Parkinson’s disease patients with mild cognitive impairment have dysfunctional circuitry in brain networks involving the right dorsal caudate nucleus and the bilateral anterior cingulate cortex, compared with unaffected Parkinson’s patients, according to a prospective cohort study.
“The cognitive dysfunctions associated with Parkinson’s disease are gaining clinical importance because of the relative success of therapeutic approaches in the treatment of motor symptoms, but knowledge of the neuropathology underlying cognitive impairment remains insufficient,” wrote first author Urban Ekman and his colleagues at Umeå University, Sweden.
The investigators looked at all patients in the Umeå University catchment area who were newly diagnosed with idiopathic Parkinson’s disease between Jan. 1, 2004, and April 30, 2009, in what they called the first study to evaluate mild cognitive impairment with functional MRI (fMRI) (Lancet Neurol. 2012;11:679-87).
In total, 77 Parkinson’s patients were included in the analysis (60% male, mean age 68 years); they were compared with 24 controls (50% male, mean age 68 years).
All patients were drug naive for dopaminergic medication. Patients were excluded from the study if they had dementia, major depression, or if they answered fewer than 55% of questions in the working memory task correctly.
Mild cognitive impairment (MCI) was diagnosed according to Movement Disorder Society criteria (Mov. Disord. 2012;27:349-56). In short, participants were tested in several cognitive domains: executive function, attention and working memory, episodic memory, language, and visuospatial function. Participants who scored 1.5 standard deviations or more below the mean for at least two domains were diagnosed with MCI.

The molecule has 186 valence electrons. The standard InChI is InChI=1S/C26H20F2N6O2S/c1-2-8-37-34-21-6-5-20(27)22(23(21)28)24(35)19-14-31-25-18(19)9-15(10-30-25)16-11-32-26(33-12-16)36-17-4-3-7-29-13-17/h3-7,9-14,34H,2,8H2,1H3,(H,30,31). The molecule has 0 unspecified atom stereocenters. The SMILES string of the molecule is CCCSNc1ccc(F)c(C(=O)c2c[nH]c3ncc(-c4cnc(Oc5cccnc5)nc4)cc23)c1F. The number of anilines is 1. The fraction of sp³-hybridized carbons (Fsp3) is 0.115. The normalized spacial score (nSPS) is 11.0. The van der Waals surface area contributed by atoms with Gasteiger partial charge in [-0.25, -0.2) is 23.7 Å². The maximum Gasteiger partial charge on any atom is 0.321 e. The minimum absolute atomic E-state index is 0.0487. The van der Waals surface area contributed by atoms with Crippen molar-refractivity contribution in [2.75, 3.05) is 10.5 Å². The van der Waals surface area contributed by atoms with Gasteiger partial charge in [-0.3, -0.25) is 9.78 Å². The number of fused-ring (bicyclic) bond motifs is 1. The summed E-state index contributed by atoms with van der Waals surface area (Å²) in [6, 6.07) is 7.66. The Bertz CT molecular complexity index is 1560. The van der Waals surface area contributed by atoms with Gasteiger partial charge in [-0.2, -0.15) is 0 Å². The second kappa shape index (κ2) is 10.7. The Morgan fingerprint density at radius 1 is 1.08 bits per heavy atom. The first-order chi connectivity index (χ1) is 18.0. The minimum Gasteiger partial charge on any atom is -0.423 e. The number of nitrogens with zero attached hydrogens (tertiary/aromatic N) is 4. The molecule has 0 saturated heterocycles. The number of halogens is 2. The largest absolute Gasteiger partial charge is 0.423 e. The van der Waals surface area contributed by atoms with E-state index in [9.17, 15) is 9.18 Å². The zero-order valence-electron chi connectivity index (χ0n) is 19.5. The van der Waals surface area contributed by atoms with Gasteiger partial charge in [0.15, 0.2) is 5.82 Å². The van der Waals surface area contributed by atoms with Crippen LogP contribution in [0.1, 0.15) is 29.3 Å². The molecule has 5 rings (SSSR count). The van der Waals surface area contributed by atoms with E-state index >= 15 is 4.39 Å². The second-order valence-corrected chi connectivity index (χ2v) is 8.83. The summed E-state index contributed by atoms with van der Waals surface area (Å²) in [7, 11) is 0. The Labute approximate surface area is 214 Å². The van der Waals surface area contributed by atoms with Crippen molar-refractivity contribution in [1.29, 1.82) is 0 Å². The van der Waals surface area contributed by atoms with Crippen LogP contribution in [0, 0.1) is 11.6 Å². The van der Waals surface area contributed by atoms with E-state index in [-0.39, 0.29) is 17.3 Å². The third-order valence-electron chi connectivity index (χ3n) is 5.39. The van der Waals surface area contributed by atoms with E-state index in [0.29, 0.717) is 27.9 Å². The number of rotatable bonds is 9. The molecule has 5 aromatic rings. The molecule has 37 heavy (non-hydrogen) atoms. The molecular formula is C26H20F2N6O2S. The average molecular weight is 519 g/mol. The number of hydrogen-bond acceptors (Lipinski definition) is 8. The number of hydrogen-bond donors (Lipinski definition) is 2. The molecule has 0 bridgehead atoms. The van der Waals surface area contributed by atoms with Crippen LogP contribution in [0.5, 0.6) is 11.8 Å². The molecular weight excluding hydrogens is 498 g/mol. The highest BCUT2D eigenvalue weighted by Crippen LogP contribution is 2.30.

Mr. Ekman and his colleagues found that 33 (43%) of the 77 Parkinson’s patients had MCI, according to the criteria. Thirty were included in the analysis after three patients were excluded because their impairment was primarily visuospatial or language contingent.
The researchers then conducted a verbal “two-back” working memory task while patients and controls underwent fMRI scans. Upon hearing a series of nouns, patients were asked to respond “yes” when the word matched the one presented two items earlier, and “no” when it was different, using MRI-compatible keypads.
On this test, in general, patients with Parkinson’s had fewer correct answers than did controls (P = .024), and patients with Parkinson’s and MCI had fewer correct answers compared with both controls (P = .02) and Parkinson’s patients without MCI (P = .04).
“Compared with controls, patients with Parkinson’s disease had significant underrecruitment of the right dorsolateral prefrontal cortex, the bilateral primary and premotor cortices, the occipital cortex, and the cerebellum when undertaking the two-back task,” the authors wrote regarding the fMRI results.
Moreover, “A lower BOLD [blood-oxygen-level-dependent] signal was noted for the Parkinson’s disease group in bilateral striatal regions compared with the control group,” they added.
The authors then looked at Parkinson’s patients with and without MCI in a whole-brain analysis.
They found that “the anterior cingulate cortex region was significantly recruited in both control individuals and patients with Parkinson’s disease without MCI [P less than .001], but weakly and nonsignificantly recruited in patients with Parkinson’s disease with MCI.”
Finally, in region of interest analysis, “there was underrecruitment of the right dorsal caudate in patients with Parkinson’s disease with MCI compared with those without MCI [P = .005],” wrote the authors.
Indeed, a plot of the effect revealed a “stepwise” response, “such that the right caudate response was maximum in control individuals, intermediate in patients with Parkinson’s disease without MCI, and lowest and nonsignificant in those with Parkinson’s disease and MCI,” they wrote.
In seeking to verify that these results were due to cognition and were not motor related, the researchers compared groups matched according to motor scores.
“The results persisted” in the right caudate and anterior cingulate cortex, they wrote.
The authors declared that they had no conflicts of interest. The study was funded by nonprofit organizations, including the Swedish Medical Research Council and the Swedish Parkinson Foundation.